This is the first time the OC Fair will be cancelled since World War II. I still haven’t gone despite having lived here for 15 years.
(Why do we use roman numerals for the world wars?)
My girlfriend is married to a man who says “Google it.” after any conceivable question, and it suits her. She smiles and Googles it, and then is absolutely thrilled to have found an answer on her own, and utterly charmed by the search engine itself. Every time.
He’s a nice guy, but I think at some point I’d dunk his head in a vat of orange juice over that offense alone. Metaphorically, of course. I like to ponder questions aloud, riddle them out on my own or with the help of another mind.
It’s one thing I miss from prison. Without the internet at our fingertips, we sat on questions for days, nesting into them. We thought about words, and how they related to other words, and their origins. Eventually, we’d get access to a dictionary or encyclopedia, or a friend would write to me with the information needed, but first we had a true chance to hone our minds against each other’s fancies.
While inside, I told myself I’d go to the fair after coming home, and a list of other places, and I haven’t done any of the things I was looking forward to even though it’s been almost 5 years. I’ve done different things. I’m not sad about what I’ve missed or skipped, it’s just interesting how a drowning mind can call something a shore, and then just as easily turn away from it.
When things were bad before prison, Dave got a job at the OC Fair. A lot of our friends worked there, at least part-time, and they banded together to get him a security position he would like. A quiet corner to watch in the middle of the night. We were homeless then, but sometimes there were hotel rooms, and we made sure there was always internet somehow. It was a time of disappointment more than anything else, but I remember the easy energy of sharing a car with Dave and calling it home. I don’t know how many square feet a Dodge Caliber is, but it was a sufficient amount of space for two people who were rarely more than arm’s length apart anyway.
I’ve been thinking a lot lately about that era of isolation for me, and the isolation of college, and the isolation of prison, and how all were so very different, but somehow had the same flavor palette.
There’s something unnatural about cut away from the whole. It spooks in that subtle way– like when a cloud blots the sun and a darkness falls over the sky. Like when you have definitely forgotten something but cannot remember what.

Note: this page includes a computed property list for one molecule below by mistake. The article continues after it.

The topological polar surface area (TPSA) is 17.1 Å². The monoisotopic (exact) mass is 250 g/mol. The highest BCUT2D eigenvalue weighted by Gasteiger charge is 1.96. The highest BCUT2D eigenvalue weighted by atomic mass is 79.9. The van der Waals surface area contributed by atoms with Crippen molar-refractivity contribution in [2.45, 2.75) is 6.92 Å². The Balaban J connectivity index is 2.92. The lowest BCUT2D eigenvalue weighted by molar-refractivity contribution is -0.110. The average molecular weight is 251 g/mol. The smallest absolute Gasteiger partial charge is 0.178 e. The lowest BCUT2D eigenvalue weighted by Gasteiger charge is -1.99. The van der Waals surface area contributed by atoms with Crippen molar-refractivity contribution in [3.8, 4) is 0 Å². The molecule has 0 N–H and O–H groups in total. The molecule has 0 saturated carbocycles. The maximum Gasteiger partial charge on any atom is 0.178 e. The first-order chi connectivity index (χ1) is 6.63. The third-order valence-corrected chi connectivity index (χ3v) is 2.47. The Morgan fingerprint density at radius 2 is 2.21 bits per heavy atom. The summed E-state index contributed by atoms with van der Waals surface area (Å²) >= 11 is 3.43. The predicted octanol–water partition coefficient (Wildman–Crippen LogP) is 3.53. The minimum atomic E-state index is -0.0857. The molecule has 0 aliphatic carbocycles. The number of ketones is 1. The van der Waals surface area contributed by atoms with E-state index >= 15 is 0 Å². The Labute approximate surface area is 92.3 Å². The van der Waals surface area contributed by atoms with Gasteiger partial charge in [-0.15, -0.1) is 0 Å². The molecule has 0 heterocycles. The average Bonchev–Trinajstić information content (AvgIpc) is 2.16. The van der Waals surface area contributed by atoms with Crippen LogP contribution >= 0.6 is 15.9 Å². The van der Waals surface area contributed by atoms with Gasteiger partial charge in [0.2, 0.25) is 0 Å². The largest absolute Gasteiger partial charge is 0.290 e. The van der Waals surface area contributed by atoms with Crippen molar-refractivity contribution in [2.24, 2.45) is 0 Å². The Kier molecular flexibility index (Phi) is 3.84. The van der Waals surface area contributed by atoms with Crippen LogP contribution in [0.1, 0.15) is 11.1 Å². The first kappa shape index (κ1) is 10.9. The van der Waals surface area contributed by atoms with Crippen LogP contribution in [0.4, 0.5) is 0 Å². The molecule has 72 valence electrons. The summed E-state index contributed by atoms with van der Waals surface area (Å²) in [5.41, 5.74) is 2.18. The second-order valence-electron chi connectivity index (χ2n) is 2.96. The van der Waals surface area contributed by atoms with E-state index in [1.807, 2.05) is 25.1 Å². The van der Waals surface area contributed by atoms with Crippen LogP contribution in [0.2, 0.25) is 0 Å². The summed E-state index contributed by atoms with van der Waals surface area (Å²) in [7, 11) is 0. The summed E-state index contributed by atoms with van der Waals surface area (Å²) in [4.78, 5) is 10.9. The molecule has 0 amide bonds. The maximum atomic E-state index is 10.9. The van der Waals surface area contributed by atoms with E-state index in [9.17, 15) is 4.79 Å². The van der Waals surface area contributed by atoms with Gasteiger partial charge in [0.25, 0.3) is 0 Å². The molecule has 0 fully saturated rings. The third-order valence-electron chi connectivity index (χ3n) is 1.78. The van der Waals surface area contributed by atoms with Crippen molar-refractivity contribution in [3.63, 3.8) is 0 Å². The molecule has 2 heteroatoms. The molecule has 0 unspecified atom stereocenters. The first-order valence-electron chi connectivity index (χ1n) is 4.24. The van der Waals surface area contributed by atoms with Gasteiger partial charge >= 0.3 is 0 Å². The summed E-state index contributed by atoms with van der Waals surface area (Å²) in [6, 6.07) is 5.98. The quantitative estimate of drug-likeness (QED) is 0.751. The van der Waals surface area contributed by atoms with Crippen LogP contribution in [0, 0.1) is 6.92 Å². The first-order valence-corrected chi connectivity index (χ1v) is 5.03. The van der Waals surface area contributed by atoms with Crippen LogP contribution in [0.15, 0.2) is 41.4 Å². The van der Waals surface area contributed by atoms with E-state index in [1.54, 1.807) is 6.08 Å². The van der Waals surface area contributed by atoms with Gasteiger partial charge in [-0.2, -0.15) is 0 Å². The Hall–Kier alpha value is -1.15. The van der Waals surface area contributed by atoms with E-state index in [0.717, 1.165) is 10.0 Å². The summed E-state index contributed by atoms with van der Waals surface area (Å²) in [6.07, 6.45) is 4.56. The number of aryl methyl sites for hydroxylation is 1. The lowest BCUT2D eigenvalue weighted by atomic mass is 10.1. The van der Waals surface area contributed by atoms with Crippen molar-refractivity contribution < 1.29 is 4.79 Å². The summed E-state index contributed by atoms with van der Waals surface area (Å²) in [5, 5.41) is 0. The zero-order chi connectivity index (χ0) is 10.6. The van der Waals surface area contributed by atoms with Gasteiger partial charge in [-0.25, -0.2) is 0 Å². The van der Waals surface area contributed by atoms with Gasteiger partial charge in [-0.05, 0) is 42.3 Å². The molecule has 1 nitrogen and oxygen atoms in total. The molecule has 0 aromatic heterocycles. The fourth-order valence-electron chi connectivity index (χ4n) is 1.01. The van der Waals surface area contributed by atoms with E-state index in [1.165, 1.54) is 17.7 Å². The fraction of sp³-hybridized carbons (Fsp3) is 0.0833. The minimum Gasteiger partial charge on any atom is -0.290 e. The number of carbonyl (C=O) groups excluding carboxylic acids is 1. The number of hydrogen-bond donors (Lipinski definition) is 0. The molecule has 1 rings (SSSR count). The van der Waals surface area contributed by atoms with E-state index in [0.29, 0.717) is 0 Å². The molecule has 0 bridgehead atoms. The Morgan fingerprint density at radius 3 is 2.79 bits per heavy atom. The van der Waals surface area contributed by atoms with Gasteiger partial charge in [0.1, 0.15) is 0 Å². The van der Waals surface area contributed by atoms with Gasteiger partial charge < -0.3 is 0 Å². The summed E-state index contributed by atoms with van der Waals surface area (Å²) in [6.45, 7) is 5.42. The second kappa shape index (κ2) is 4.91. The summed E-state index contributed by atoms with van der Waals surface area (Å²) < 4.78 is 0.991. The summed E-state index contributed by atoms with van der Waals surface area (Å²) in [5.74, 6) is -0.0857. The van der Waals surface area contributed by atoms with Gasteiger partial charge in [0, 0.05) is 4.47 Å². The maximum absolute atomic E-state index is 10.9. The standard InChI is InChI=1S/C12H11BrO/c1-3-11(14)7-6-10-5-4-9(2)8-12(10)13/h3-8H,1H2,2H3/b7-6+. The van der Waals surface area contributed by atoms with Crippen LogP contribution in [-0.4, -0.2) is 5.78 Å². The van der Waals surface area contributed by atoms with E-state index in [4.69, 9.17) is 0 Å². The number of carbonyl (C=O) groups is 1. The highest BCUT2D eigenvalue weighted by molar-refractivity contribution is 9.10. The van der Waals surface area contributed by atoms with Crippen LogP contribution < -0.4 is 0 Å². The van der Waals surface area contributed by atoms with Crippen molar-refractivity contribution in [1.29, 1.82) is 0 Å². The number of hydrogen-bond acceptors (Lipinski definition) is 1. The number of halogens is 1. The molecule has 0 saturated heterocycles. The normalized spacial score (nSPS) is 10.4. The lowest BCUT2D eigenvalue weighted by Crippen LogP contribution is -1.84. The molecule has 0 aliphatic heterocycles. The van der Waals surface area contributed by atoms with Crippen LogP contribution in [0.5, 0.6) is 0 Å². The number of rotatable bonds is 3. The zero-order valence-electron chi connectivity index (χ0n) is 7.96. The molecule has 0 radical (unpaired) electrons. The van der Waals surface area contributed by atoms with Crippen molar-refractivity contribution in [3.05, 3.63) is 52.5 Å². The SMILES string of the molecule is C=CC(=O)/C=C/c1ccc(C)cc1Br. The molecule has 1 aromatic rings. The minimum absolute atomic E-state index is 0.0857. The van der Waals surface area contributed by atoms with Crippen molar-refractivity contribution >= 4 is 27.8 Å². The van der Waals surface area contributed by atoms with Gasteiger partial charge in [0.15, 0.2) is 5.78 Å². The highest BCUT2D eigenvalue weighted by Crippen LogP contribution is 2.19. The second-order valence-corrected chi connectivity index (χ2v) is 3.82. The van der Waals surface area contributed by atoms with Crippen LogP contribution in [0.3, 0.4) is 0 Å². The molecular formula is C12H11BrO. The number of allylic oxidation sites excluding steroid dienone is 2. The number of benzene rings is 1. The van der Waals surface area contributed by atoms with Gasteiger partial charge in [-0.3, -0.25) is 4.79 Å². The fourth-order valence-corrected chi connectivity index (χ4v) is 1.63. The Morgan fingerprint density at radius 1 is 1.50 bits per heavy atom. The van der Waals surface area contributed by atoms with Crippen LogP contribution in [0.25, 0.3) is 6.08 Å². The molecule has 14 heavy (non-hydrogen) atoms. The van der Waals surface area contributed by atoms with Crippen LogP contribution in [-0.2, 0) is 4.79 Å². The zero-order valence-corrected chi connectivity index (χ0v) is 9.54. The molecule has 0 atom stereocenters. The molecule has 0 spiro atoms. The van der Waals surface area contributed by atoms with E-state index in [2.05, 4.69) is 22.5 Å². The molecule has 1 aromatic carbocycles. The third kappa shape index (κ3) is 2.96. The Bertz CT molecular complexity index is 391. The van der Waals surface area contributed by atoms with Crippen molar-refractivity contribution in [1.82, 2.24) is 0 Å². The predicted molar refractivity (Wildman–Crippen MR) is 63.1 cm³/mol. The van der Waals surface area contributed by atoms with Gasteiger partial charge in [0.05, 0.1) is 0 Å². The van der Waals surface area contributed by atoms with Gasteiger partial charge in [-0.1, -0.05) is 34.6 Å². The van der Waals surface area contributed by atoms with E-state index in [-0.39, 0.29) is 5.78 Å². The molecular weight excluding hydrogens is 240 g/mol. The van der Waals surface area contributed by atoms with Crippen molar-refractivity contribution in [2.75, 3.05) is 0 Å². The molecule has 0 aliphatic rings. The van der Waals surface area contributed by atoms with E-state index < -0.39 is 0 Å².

Isolation is constantly looking over your shoulder only to see no threat at all. Late stage isolation is when you stop looking– letting the sensation rest on your shoulders.
It’s heavier than an invisible thing should be.
I have stopped participating in Zoom calls and poetry readings, because of something I learned in prison. Drenching yourself in the nuances of your before-life was called hard time. The deprivation was never soothed by false presence. Absence is absence, and the body knows.
I understand the ones who cannot, or will not, make that choice. When the whole world is cocooning, surely someone needs to remember the caterpillar we were? Surely someone needs to reach through time, and hold everything that came before? Surely there is merit and majesty to standing your ground?
Google probably has answers to this, and suggestions as to the right way to get through, but instead I want to nest on these ideas. I want to remember the times I was forgotten by the world, tucked away, and what I miss about those moments. Opening an encyclopedia in search of answers. Blowdrying my hair in a car while my late husband sketched little nightmares into his notebooks.
There’s a different feeling to this study of isolation in retrospect. It’s less like something uneasily coming up from behind. It’s more like when you see something in the far distance, and even though it doesn’t look like anything yet, you know it is the shore, and you know that you are making your way to it.
And, of course, you can’t be going there, because that is the past, and there’s no way to return there, but it’s something similar. Something shore-like, something hope-shaped, something bigger than you and horizons both. You are not actually drowning, just something like it. You are not actually swimming, just something like it.
There’s a word for this. There has to be.
But maybe, today, let’s not try to find the answers.